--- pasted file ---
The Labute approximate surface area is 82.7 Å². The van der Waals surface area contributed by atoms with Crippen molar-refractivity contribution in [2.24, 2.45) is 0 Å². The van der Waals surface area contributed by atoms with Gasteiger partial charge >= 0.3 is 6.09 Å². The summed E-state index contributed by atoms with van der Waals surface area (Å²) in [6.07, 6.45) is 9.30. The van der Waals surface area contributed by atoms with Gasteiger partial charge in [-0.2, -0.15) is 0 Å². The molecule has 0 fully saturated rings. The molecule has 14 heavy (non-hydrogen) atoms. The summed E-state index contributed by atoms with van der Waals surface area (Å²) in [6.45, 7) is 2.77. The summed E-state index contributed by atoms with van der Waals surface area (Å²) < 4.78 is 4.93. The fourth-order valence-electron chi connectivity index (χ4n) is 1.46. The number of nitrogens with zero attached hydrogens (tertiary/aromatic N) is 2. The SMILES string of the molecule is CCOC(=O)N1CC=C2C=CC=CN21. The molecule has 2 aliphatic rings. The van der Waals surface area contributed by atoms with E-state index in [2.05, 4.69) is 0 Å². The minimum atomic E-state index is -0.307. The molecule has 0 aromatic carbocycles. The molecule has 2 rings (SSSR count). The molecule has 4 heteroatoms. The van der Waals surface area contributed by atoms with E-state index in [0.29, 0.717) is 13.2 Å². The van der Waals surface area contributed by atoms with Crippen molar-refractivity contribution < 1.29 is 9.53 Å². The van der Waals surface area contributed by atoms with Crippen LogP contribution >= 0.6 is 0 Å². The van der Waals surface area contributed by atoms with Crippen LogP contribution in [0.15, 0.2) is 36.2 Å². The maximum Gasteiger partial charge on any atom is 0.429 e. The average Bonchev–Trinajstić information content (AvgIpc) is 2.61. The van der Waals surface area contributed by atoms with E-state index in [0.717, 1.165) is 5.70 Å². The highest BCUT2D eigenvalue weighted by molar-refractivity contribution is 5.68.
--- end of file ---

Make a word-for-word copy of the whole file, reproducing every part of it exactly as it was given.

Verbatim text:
The Labute approximate surface area is 82.7 Å². The van der Waals surface area contributed by atoms with Crippen molar-refractivity contribution in [2.24, 2.45) is 0 Å². The van der Waals surface area contributed by atoms with Gasteiger partial charge >= 0.3 is 6.09 Å². The summed E-state index contributed by atoms with van der Waals surface area (Å²) in [6.07, 6.45) is 9.30. The van der Waals surface area contributed by atoms with Gasteiger partial charge in [-0.2, -0.15) is 0 Å². The molecule has 0 fully saturated rings. The molecule has 14 heavy (non-hydrogen) atoms. The summed E-state index contributed by atoms with van der Waals surface area (Å²) in [6.45, 7) is 2.77. The summed E-state index contributed by atoms with van der Waals surface area (Å²) < 4.78 is 4.93. The fourth-order valence-electron chi connectivity index (χ4n) is 1.46. The number of nitrogens with zero attached hydrogens (tertiary/aromatic N) is 2. The SMILES string of the molecule is CCOC(=O)N1CC=C2C=CC=CN21. The molecule has 2 aliphatic rings. The van der Waals surface area contributed by atoms with E-state index in [2.05, 4.69) is 0 Å². The minimum atomic E-state index is -0.307. The molecule has 0 aromatic carbocycles. The molecule has 2 rings (SSSR count). The molecule has 4 heteroatoms. The van der Waals surface area contributed by atoms with E-state index in [0.29, 0.717) is 13.2 Å². The van der Waals surface area contributed by atoms with Crippen molar-refractivity contribution < 1.29 is 9.53 Å². The van der Waals surface area contributed by atoms with Crippen LogP contribution >= 0.6 is 0 Å². The van der Waals surface area contributed by atoms with Crippen LogP contribution in [0.15, 0.2) is 36.2 Å². The maximum Gasteiger partial charge on any atom is 0.429 e. The average Bonchev–Trinajstić information content (AvgIpc) is 2.61. The van der Waals surface area contributed by atoms with E-state index in [0.717, 1.165) is 5.70 Å². The highest BCUT2D eigenvalue weighted by molar-refractivity contribution is 5.68.